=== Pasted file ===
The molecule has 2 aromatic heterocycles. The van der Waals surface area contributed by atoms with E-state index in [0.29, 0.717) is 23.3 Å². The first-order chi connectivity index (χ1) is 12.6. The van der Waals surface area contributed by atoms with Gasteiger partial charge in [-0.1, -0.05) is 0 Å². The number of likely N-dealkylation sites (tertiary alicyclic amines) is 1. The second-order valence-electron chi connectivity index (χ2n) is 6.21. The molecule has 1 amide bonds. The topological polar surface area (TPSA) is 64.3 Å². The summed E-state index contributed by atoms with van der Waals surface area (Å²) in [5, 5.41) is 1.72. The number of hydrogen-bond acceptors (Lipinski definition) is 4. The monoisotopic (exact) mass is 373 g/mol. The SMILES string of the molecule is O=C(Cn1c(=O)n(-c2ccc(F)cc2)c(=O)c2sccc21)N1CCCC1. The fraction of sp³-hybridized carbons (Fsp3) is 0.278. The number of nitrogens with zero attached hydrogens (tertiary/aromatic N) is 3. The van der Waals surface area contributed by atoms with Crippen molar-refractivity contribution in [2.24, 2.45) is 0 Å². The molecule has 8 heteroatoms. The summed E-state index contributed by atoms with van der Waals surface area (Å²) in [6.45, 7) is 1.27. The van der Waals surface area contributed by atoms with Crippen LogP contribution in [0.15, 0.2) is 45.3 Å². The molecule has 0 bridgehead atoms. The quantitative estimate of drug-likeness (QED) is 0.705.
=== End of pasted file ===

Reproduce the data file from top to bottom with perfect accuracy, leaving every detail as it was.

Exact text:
The molecule has 2 aromatic heterocycles. The van der Waals surface area contributed by atoms with E-state index in [0.29, 0.717) is 23.3 Å². The first-order chi connectivity index (χ1) is 12.6. The van der Waals surface area contributed by atoms with Gasteiger partial charge in [-0.1, -0.05) is 0 Å². The number of likely N-dealkylation sites (tertiary alicyclic amines) is 1. The second-order valence-electron chi connectivity index (χ2n) is 6.21. The molecule has 1 amide bonds. The topological polar surface area (TPSA) is 64.3 Å². The summed E-state index contributed by atoms with van der Waals surface area (Å²) in [5, 5.41) is 1.72. The number of hydrogen-bond acceptors (Lipinski definition) is 4. The monoisotopic (exact) mass is 373 g/mol. The SMILES string of the molecule is O=C(Cn1c(=O)n(-c2ccc(F)cc2)c(=O)c2sccc21)N1CCCC1. The fraction of sp³-hybridized carbons (Fsp3) is 0.278. The number of nitrogens with zero attached hydrogens (tertiary/aromatic N) is 3. The van der Waals surface area contributed by atoms with Crippen molar-refractivity contribution in [2.24, 2.45) is 0 Å². The molecule has 8 heteroatoms. The summed E-state index contributed by atoms with van der Waals surface area (Å²) in [6.45, 7) is 1.27. The van der Waals surface area contributed by atoms with Crippen LogP contribution in [0.15, 0.2) is 45.3 Å². The molecule has 0 bridgehead atoms. The quantitative estimate of drug-likeness (QED) is 0.705.